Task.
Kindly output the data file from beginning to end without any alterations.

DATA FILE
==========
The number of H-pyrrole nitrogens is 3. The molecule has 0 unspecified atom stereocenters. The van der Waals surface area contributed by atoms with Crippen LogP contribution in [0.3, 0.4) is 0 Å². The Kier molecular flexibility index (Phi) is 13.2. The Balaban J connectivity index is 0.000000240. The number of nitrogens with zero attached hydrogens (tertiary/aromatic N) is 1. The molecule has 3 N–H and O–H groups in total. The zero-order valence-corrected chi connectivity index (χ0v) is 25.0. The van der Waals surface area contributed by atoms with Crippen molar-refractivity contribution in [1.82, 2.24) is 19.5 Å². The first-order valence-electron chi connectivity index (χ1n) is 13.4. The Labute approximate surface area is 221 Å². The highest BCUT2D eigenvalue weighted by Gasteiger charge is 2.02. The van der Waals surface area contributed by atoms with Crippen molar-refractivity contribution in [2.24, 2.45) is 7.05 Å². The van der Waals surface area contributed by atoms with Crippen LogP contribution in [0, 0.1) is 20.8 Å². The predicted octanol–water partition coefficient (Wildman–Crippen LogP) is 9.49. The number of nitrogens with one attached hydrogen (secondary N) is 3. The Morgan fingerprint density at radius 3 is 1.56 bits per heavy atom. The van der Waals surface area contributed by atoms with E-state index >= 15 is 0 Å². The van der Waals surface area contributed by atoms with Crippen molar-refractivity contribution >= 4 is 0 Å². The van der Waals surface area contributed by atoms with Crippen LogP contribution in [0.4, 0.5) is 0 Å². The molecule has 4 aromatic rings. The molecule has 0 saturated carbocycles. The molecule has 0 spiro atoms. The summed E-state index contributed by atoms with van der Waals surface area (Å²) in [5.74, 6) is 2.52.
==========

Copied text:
The number of H-pyrrole nitrogens is 3. The molecule has 0 unspecified atom stereocenters. The van der Waals surface area contributed by atoms with Crippen LogP contribution in [0.3, 0.4) is 0 Å². The Kier molecular flexibility index (Phi) is 13.2. The Balaban J connectivity index is 0.000000240. The number of nitrogens with zero attached hydrogens (tertiary/aromatic N) is 1. The molecule has 3 N–H and O–H groups in total. The zero-order valence-corrected chi connectivity index (χ0v) is 25.0. The van der Waals surface area contributed by atoms with Crippen molar-refractivity contribution in [1.82, 2.24) is 19.5 Å². The first-order valence-electron chi connectivity index (χ1n) is 13.4. The Labute approximate surface area is 221 Å². The highest BCUT2D eigenvalue weighted by Gasteiger charge is 2.02. The van der Waals surface area contributed by atoms with Crippen molar-refractivity contribution in [2.24, 2.45) is 7.05 Å². The van der Waals surface area contributed by atoms with Crippen LogP contribution in [0, 0.1) is 20.8 Å². The predicted octanol–water partition coefficient (Wildman–Crippen LogP) is 9.49. The number of nitrogens with one attached hydrogen (secondary N) is 3. The Morgan fingerprint density at radius 3 is 1.56 bits per heavy atom. The van der Waals surface area contributed by atoms with E-state index >= 15 is 0 Å². The van der Waals surface area contributed by atoms with Crippen molar-refractivity contribution >= 4 is 0 Å². The van der Waals surface area contributed by atoms with Crippen LogP contribution in [0.4, 0.5) is 0 Å². The molecule has 4 aromatic rings. The molecule has 0 saturated carbocycles. The molecule has 0 spiro atoms. The summed E-state index contributed by atoms with van der Waals surface area (Å²) in [5.74, 6) is 2.52.